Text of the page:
What happened? Well, first I’ll tell you what didn’t happen. The Teams channel didn’t become a confusing mess of issue reports that became onerous to manage. Now I’m not saying I want to replace ITSM with a bunch of public Teams spaces you can join when you’ve got an issue … but in a limited and controlled environment, Teams was a great supplement that allowed us to better support the transitioning individuals.

People who had never used Teams before didn’t find it difficult (although they also had the bridge-line as a backup) – they used the URL, signed in, and were quickly able to chat with the support team.

When issues were reported, support staff could quickly reply to indicate they were looking at the issue. And unlike a bridge call, three people can easily type at the same time. As a support person, I clicked the little bookmark to ‘save’ an issue on which I was working.

Typing /saved into the command bar at the top of my Teams client

Provided quick access to threads on which I was working. When multiple issues are reported to a bridge line, I find myself with a Notepad document with who and what.

When the problem was a misunderstanding of or a gap in the documentation, I was able to update the end user documentation directly in Teams. These updates were immediately available to users.

Individual chat and screen sharing within Teams – without having to ask someone how to spell their name three times – was an enormous help in walking users through reconfiguration tasks. Where I’ve used Skype for this before, telling someone who I am so they could chat or share their screen with me was time consuming. And I had to tell a LOT of people.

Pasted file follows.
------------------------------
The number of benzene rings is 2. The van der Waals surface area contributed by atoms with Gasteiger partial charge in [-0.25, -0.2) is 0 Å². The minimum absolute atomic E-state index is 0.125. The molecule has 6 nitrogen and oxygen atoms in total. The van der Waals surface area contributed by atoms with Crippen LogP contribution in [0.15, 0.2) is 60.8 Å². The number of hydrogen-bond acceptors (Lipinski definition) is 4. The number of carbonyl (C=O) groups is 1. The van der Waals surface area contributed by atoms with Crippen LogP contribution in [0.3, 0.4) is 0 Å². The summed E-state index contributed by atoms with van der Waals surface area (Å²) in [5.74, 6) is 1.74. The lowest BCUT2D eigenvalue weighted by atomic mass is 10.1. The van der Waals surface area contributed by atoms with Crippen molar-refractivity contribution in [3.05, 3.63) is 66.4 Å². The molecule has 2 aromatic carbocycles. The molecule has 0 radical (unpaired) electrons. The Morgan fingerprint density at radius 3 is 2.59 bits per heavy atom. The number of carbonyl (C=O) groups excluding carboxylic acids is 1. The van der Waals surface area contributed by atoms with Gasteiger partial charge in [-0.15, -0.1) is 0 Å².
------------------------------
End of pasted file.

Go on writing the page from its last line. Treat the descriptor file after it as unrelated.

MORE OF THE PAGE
In Teams, you can use the “meet now” button at the bottom of the channel discussion to start an ad hoc meeting that anyone can join.

Or hover your mouse over the individual’s avatar on their post and click the “Chat” icon to start an individual chat.

From within the individual chat, the individual needing assistance could use the sharing control to share their screen.

And they could even give keyboard/mouse control to support staff.

But the best thing about using Teams as a support channel? Participants read channel posts, followed previously-provided instructions, and sorted their own problem.

And in the days following the account conversion? I left the Teams space open for anyone who encountered a problem. Leaving the Team open means support staff can keep an eye on the channel without dedicating a lot of time to waiting to see if problems arise.

The one thing that would have made the experience even better – pinning posts to the top of the channel. It would have been great to pin the three process updates where everyone could find them instead of relying on participants to read through the entire channel history.


Did you know … you can Quick Edit SharePoint lists by default?

Web forms are fine for one-off data entry, but the default SharePoint list view is inefficient for bulk item updates. Since you can create your own list views, and you can set your view as the list default … you can have lists open in the Quick Edit view.

Click the not-quite-a-hamburger menu between the list name and “List”, then select “Settings